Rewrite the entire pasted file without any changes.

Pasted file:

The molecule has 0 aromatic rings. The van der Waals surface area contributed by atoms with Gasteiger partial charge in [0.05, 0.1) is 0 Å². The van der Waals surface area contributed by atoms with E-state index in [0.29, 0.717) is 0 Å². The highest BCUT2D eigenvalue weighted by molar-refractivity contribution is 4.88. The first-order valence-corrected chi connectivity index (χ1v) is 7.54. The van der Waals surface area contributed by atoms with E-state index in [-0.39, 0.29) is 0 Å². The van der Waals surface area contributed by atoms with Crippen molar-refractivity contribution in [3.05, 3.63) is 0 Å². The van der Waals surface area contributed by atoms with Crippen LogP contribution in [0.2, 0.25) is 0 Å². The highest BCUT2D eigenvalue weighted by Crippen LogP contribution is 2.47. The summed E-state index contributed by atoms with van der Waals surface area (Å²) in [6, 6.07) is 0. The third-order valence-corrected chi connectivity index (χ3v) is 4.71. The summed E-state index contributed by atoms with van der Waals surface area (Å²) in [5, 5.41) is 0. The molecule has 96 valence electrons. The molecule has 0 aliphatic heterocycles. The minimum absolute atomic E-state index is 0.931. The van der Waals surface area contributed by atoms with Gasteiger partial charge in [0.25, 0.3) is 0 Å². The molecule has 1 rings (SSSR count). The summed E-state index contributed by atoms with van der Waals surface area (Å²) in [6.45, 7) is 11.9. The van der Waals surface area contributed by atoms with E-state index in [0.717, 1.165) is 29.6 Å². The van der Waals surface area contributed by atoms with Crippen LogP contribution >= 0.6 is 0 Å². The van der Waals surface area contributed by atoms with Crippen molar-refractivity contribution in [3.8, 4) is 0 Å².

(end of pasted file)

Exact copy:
The molecule has 0 aromatic rings. The van der Waals surface area contributed by atoms with Gasteiger partial charge in [0.05, 0.1) is 0 Å². The van der Waals surface area contributed by atoms with E-state index in [0.29, 0.717) is 0 Å². The highest BCUT2D eigenvalue weighted by molar-refractivity contribution is 4.88. The first-order valence-corrected chi connectivity index (χ1v) is 7.54. The van der Waals surface area contributed by atoms with E-state index in [-0.39, 0.29) is 0 Å². The van der Waals surface area contributed by atoms with Crippen molar-refractivity contribution in [3.05, 3.63) is 0 Å². The van der Waals surface area contributed by atoms with Crippen LogP contribution in [0.2, 0.25) is 0 Å². The highest BCUT2D eigenvalue weighted by Crippen LogP contribution is 2.47. The summed E-state index contributed by atoms with van der Waals surface area (Å²) in [6, 6.07) is 0. The third-order valence-corrected chi connectivity index (χ3v) is 4.71. The summed E-state index contributed by atoms with van der Waals surface area (Å²) in [5, 5.41) is 0. The molecule has 96 valence electrons. The molecule has 0 aliphatic heterocycles. The minimum absolute atomic E-state index is 0.931. The van der Waals surface area contributed by atoms with Gasteiger partial charge in [0.25, 0.3) is 0 Å². The molecule has 1 rings (SSSR count). The summed E-state index contributed by atoms with van der Waals surface area (Å²) in [6.45, 7) is 11.9. The van der Waals surface area contributed by atoms with E-state index in [0.717, 1.165) is 29.6 Å². The van der Waals surface area contributed by atoms with Crippen LogP contribution >= 0.6 is 0 Å². The van der Waals surface area contributed by atoms with Crippen molar-refractivity contribution in [3.8, 4) is 0 Å².